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Tehran (AFP) Feb 13, 2013
Experts from the UN atomic watchdog were holding talks in Tehran Wednesday aimed at reaching accord on inspections that would allow investigations into a possible military dimension of Iran's nuclear drive.
The discussions are taking place two weeks ahead of a new round of talks between Iran and six world powers in parallel diplomatic efforts, which are due to resume in Kazakhstan on February 26 after an eight-month hiatus.
Inspectors from the International Atomic Energy Agency and an Iranian nuclear team led by Tehran's IAEA envoy Ali Asghar Soltanieh, began talks in the morning, the ISNA news agency reported.
President Mahmoud Ahmadinejad said that in Wednesday's negotiations Iran's rights to pursue peaceful nuclear technology had to be protected.
"It is certain that Iran's definite rights should be respected, as well as law, regulations and agreement between Iran and the agency," he told reporters on the sidelines of a cabinet meeting.
The goal of the meeting in Tehran, the third of its kind in the past three months, is to "finalise the structured approach document", according to Herman Nackaerts, the IAEA's chief inspector who is leading the delegation to Tehran.
The document would "facilitate the resolution of the outstanding issues related to the possible military dimension of Iran's nuclear programme," Nackaerts told journalists at Vienna airport on Tuesday.
But "differences remain... we will work hard to try to resolve these differences," he said. "We will have good negotiations."
The Vienna-based agency says "overall, credible" evidence exist that until 2003 and possibly since Iran conducted nuclear weapons research.
Vehemently rejecting the charges, Iran has denied the IAEA broader access to sites, scientists and documents involved in these alleged military activities.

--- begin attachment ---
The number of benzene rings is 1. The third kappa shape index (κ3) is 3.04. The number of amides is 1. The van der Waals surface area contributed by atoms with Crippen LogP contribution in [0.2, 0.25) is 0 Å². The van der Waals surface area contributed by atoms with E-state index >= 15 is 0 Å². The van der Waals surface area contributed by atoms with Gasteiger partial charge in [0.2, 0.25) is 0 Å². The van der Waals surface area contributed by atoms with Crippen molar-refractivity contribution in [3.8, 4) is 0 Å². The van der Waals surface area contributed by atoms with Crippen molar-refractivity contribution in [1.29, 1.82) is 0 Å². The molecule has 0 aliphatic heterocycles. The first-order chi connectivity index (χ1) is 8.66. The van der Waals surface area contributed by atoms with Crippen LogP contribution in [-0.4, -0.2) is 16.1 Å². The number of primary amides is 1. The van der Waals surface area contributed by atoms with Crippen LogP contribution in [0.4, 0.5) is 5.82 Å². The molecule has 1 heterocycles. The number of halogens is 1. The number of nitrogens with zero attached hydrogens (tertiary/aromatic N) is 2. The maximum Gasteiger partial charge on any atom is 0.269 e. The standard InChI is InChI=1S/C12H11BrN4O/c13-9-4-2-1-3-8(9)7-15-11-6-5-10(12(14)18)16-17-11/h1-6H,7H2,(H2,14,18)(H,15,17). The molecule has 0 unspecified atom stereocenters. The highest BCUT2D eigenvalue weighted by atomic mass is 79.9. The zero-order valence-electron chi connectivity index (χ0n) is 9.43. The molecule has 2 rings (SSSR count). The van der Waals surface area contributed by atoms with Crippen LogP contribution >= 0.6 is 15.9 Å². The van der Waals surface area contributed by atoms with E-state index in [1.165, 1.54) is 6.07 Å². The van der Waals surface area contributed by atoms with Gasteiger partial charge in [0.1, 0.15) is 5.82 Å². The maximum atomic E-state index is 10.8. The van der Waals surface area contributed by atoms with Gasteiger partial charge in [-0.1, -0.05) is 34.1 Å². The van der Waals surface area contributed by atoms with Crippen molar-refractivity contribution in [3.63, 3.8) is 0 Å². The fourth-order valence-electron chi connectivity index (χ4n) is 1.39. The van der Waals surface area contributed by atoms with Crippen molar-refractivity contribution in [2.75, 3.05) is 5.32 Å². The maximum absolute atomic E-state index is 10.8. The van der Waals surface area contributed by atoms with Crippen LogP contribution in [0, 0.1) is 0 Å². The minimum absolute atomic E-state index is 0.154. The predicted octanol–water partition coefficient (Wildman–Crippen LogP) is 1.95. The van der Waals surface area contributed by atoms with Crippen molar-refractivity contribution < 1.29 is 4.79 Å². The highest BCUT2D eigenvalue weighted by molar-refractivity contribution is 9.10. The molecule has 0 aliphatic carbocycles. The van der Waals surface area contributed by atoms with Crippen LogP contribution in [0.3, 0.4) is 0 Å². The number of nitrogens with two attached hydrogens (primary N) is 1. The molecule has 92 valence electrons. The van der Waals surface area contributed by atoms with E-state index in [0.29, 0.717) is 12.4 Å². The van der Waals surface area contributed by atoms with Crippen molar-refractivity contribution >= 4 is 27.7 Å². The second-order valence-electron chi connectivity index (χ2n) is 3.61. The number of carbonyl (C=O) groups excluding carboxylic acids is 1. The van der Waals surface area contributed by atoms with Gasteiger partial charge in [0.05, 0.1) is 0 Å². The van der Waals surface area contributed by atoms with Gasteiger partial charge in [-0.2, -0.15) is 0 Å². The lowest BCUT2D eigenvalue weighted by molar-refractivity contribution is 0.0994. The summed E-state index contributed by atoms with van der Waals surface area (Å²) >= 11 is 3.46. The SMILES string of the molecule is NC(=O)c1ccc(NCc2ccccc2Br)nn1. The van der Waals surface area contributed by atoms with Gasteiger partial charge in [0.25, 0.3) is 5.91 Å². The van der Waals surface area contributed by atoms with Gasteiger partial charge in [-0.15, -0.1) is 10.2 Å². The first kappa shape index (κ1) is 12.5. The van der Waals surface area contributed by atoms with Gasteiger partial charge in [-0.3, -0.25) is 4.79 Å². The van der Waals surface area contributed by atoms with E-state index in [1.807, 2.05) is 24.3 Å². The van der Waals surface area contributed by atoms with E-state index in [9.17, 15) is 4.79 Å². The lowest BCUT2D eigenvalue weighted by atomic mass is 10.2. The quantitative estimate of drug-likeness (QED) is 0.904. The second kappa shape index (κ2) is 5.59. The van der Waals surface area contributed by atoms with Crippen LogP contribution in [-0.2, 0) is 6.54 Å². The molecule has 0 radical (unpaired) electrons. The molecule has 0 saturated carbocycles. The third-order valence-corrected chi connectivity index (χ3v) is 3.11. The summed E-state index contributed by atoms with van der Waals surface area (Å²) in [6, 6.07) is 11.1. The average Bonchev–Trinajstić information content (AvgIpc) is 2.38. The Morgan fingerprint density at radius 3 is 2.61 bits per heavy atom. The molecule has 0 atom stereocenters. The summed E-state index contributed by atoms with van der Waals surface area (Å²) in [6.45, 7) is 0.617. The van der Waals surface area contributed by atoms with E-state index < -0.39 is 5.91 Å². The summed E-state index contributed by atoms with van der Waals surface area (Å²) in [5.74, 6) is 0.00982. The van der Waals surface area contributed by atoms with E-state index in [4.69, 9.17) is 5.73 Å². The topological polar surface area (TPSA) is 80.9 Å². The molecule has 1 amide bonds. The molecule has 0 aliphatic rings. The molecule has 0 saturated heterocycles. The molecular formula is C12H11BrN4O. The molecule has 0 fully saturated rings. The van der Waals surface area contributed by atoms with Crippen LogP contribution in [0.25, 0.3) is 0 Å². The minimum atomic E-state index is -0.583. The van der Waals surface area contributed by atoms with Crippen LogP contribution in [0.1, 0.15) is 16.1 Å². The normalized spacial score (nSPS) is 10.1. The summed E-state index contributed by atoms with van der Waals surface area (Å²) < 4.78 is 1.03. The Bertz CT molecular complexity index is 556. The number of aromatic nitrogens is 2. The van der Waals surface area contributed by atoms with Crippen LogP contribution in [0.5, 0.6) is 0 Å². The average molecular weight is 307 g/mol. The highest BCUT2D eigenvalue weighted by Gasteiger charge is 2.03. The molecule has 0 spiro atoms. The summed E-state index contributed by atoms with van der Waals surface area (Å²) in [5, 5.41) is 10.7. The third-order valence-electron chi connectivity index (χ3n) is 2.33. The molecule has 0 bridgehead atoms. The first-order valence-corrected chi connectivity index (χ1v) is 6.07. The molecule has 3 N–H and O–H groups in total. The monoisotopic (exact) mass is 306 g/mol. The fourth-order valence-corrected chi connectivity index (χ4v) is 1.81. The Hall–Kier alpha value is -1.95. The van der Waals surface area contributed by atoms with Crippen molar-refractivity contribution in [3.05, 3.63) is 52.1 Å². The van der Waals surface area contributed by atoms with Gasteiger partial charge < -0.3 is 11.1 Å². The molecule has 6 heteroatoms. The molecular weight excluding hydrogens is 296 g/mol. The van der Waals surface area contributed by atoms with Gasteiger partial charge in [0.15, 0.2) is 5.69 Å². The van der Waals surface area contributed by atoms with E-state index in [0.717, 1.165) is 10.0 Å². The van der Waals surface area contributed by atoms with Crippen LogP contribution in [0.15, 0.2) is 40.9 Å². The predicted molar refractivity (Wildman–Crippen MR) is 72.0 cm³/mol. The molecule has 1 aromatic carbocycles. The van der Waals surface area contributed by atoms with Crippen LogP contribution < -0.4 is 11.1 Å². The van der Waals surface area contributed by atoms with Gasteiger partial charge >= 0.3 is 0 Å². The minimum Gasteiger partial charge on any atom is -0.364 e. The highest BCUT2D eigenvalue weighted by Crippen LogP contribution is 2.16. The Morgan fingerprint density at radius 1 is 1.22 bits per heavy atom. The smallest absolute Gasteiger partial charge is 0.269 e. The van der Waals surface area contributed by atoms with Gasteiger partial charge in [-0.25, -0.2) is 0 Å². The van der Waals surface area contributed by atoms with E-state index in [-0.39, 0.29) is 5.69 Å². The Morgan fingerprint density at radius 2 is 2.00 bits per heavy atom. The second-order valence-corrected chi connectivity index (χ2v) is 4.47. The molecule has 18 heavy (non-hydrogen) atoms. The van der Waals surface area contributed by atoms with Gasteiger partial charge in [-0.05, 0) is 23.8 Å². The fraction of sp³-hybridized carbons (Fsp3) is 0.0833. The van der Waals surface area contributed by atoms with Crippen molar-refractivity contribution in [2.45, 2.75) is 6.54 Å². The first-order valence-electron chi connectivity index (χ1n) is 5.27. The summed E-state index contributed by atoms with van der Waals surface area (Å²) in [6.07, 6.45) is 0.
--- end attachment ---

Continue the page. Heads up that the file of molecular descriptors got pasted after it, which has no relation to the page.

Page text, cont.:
The IAEA is hoping to gain access to Parchin, a military base near Tehran where the agency suspects Iran could have carried out experiments with explosives capable of triggering a nuclear weapon.
Iran's foreign ministry spokesman Ramin Mehmanparast raised prospects Tuesday that inspection of the Parchin military site by the IAEA would be possible in the context of a "comprehensive agreement" that recognises its right to peaceful nuclear energy.
Previous demands by the IAEA to visit the base were spurned by Iran, which insists agency inspectors already visited Parchin twice in 2005 and found nothing untoward.
But the agency counters that activity at Parchin spotted by satellite, including moving "considerable" volumes of earth, makes it it want to go back.
The United States, Israel and Western powers suspect the Islamic republic is masking the development of a nuclear weapons capability under the guise of a programme Iran insists is purely aimed at peaceful purposes.
In November, the US warned that if there was no progress in a deal between Iran and the IAEA, it would push for the UN agency at its next meeting from March 4-8 to take the rare step of referring Tehran to the UN Security Council.
US President Barack Obama on Tuesday called on Iran to end the standoff over its nuclear drive by addressing international concerns.
"The leaders of Iran must recognise that now is the time for a diplomatic solution, because a coalition stands united in demanding that they meet their obligations," Obama said in his State of the Union address.
The P5+1 group of the US, China, Russia, Britain, France and Germany have urged Tehran to to scale back parts of its nuclear work. Those calls have been rejected by Iran because it was not offered sanctions relief in return.
Iran is slapped by multiple sets of UN Security Council sanctions for its refusal to stop uranium enrichment. The United States and the European Union have also imposed their own additional sanctions.
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